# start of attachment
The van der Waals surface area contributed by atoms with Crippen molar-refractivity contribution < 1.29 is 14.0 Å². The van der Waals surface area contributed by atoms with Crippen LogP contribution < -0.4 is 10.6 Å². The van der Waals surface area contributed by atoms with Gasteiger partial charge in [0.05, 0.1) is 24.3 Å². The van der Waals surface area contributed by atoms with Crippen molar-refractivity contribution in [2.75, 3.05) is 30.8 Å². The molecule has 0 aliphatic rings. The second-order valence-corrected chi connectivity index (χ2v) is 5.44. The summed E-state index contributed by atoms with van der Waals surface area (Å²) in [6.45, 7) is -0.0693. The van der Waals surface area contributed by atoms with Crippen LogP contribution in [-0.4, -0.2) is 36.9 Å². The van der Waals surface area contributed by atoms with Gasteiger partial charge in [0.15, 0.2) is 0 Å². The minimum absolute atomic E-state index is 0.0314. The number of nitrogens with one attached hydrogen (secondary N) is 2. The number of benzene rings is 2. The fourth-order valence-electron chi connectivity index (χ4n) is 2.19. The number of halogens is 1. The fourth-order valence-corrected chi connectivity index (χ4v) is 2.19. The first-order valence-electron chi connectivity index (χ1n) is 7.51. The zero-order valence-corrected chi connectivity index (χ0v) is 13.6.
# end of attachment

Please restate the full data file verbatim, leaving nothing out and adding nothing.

The van der Waals surface area contributed by atoms with Crippen molar-refractivity contribution < 1.29 is 14.0 Å². The van der Waals surface area contributed by atoms with Crippen LogP contribution < -0.4 is 10.6 Å². The van der Waals surface area contributed by atoms with Gasteiger partial charge in [0.05, 0.1) is 24.3 Å². The van der Waals surface area contributed by atoms with Crippen molar-refractivity contribution in [2.75, 3.05) is 30.8 Å². The molecule has 0 aliphatic rings. The second-order valence-corrected chi connectivity index (χ2v) is 5.44. The summed E-state index contributed by atoms with van der Waals surface area (Å²) in [6.45, 7) is -0.0693. The van der Waals surface area contributed by atoms with Crippen LogP contribution in [-0.4, -0.2) is 36.9 Å². The van der Waals surface area contributed by atoms with Gasteiger partial charge in [0.15, 0.2) is 0 Å². The minimum absolute atomic E-state index is 0.0314. The number of nitrogens with one attached hydrogen (secondary N) is 2. The number of benzene rings is 2. The fourth-order valence-electron chi connectivity index (χ4n) is 2.19. The number of halogens is 1. The fourth-order valence-corrected chi connectivity index (χ4v) is 2.19. The first-order valence-electron chi connectivity index (χ1n) is 7.51. The zero-order valence-corrected chi connectivity index (χ0v) is 13.6.